U.S. Presidential election | Campaign heats up in the final week

Morning show: People waiting in queue at sunrise to attend a Trump rally in Goodyear, Arizona.  

With Election Day less than a week away and close to 65 million Americans having already cast their ballots, the presidential candidates and their star campaigners are criss-crossing the country taking chances on how best to spend their final days in order to win on Tuesday next.

On Monday and Tuesday this week, U.S. President Donald Trump, focused on defending his gains in 2016, campaigned in the Upper Midwestern States of Michigan and Wisconsin as well as Nebraska after spending Monday intensely focused on Pennsylvania, where he made multiple stops. Mr. Trump won all four of these States in 2016 with wafer thin majorities (except for Nebraska).

First Lady Melania Trump held her first (and possibly, only) campaign rally in Chester County, Pennsylvania, which her husband narrowly won in 2016.

Democratic candidate and former Vice-President Joe Biden is leading in the polls in Pennsylvania (+3.8 points), Michigan (+8.7 points) and Wisconsin (+7.6 points), according to an average of recent polls from polling aggregator Real Clear Politics.

Mr. Trump’s path to victory — 270 seats in the Electoral College — is narrow but still within reach.

Mr. Biden’s strategy this week appears to be different: what’s been described by analysts as an effort to ‘expand his electoral map’ — forcing Mr. Trump to defend States such as Florida and Georgia, which he won in 2016. Mr. Biden will travel to Iowa on Friday — a State Mr. Trump won comfortably in 2016.

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‘Heal the nation’

However, it’s not just about the presidential race. In Georgia, Mr. Biden also campaigned with Democrats Jon Ossoff and Raphael Warnock, fighting competitive Senate races. In Iowa too, Republican incumbent Jonie Ernst and her Democratic challenger Theresa Greenfield are battling it out in the country’s second most expensive Senate race as per the Des Moines Register.

Speaking in Warm Springs, Georgia, at a retreat of former U.S. President F.D. Roosevelt (“FDR”), Mr. Biden brought up the theme of “healing” the nation. “A few weeks ago, I spoke at Gettysburg about the need to unite our nation, and today I’m here at Warm Springs because I want to talk about how we’re going to heal our nation,” he said.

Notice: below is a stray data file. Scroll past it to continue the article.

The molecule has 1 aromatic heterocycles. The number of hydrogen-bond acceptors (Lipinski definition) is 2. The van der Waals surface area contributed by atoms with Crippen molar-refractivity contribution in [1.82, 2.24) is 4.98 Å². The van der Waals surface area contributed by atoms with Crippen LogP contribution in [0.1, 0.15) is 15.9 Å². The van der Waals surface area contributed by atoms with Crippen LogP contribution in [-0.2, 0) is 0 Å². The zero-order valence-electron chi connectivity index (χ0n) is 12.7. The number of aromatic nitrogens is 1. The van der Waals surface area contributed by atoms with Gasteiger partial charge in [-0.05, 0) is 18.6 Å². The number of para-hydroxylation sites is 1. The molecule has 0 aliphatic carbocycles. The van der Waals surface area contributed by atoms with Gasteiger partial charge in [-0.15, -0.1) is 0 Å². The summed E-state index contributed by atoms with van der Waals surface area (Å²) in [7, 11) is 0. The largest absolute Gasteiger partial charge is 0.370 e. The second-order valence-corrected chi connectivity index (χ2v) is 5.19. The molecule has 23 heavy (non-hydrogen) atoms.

His speech included references to Civil Rights icon Martin Luther King, Pope Francis and the Bible.

“I’m running as a proud Democrat, but I will govern as an American President. I’ll work with Democrats and Republicans,” Mr. Biden said, repeating one of his core campaign messages. The former Vice-President has also dwelt at length on the need to control the pandemic before rebuilding the economy.

Mr. Biden’s star campaigner — former President Barack Obama — held a drive-in rally in Orlando on Tuesday, having already made stops in Pennsylvania last week and in Miami over the weekend. Mr. Biden lost Florida in 2016 and is currently running neck and neck with Mr. Trump, falling behind the President by an average of 0.4 percentage points in recent polls, according to Real Clear Politics. “You’ve got the chance to set two things right. You can bring a World Series championship [a baseball tournament] to the Sunshine State and you can send Joe Biden and Kamala Harris to the White House,” Mr. Obama told the audience.

While on the campaign trail, Mr. Obama has focused on contrasting Mr. Trump’s character and Mr. Biden’s, saying the former treats the presidency as a reality show. He has also taken to mocking Mr. Trump. “He’s jealous of COVID’s media coverage,” Mr. Obama said. “If he had been focused on COVID from the beginning, cases wouldn’t be reaching new record highs across the country this week.”

Mr. Obama also talked about his and Mr. Biden’s record on African American unemployment — which had taken a hit in the 2008 financial crisis. He said the only people better off under a Trump administration were those who got tax cuts — cuts, that Mr. Biden would roll back to finance clean energy jobs, Mr. Obama said.

Mr. Obama also said that the Trump administration has sought to dismantle the Affordable Care Act, or Obamacare, but has not come up with an alternative for it: a theme Vice-Presidential candidate Kamala Harris also focused on while campaigning in Reno, Nevada, on Tuesday.

CNN reported that Mr. Obama is expected to join Mr. Biden in a battleground State this week — possibly Michigan, where Mr Biden is expected on Saturday. Mr. Trump beat Hillary Clinton by 0.3 percentage points in 2016.

Mr. Trump’s messaging has been that the country is “rounding the turn” [turning the corner] on the pandemic — a hypothesis that runs counter to scientists’ expectations based on rising infection numbers and dropping temperatures. He has also linked the pandemic to an economic message — that the election is a choice between a “Trump super recovery” and a “Biden depression”.

Mr. Trump has also included a new segment to his campaign repertoire: playing clips featuring Mr. Biden and other top Democrats.

While at a rally in Erie, Pennsylvania, last week, Mr. Trump played a clip with Mr. Biden and Ms. Harris’s comments on regulating fracking and fossil fuels. Mr. Trump’s messaging also consists of questioning Mr. Biden’s cognitive state and suggesting that he is a hostage to the “radical left” which will lead the country to anarchy if Mr. Biden is elected. The President has also promoted his record of being tough on China and renegotiating trade agreements such as NAFTA, which was replaced by the U.S. Mexico Canada Agreement.

Mr. Trump’s next stops are Arizona (where Democrats have not won in a presidential election since 1993) and then Florida.

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Printable version | Dec 5, 2020 9:09:58 PM |

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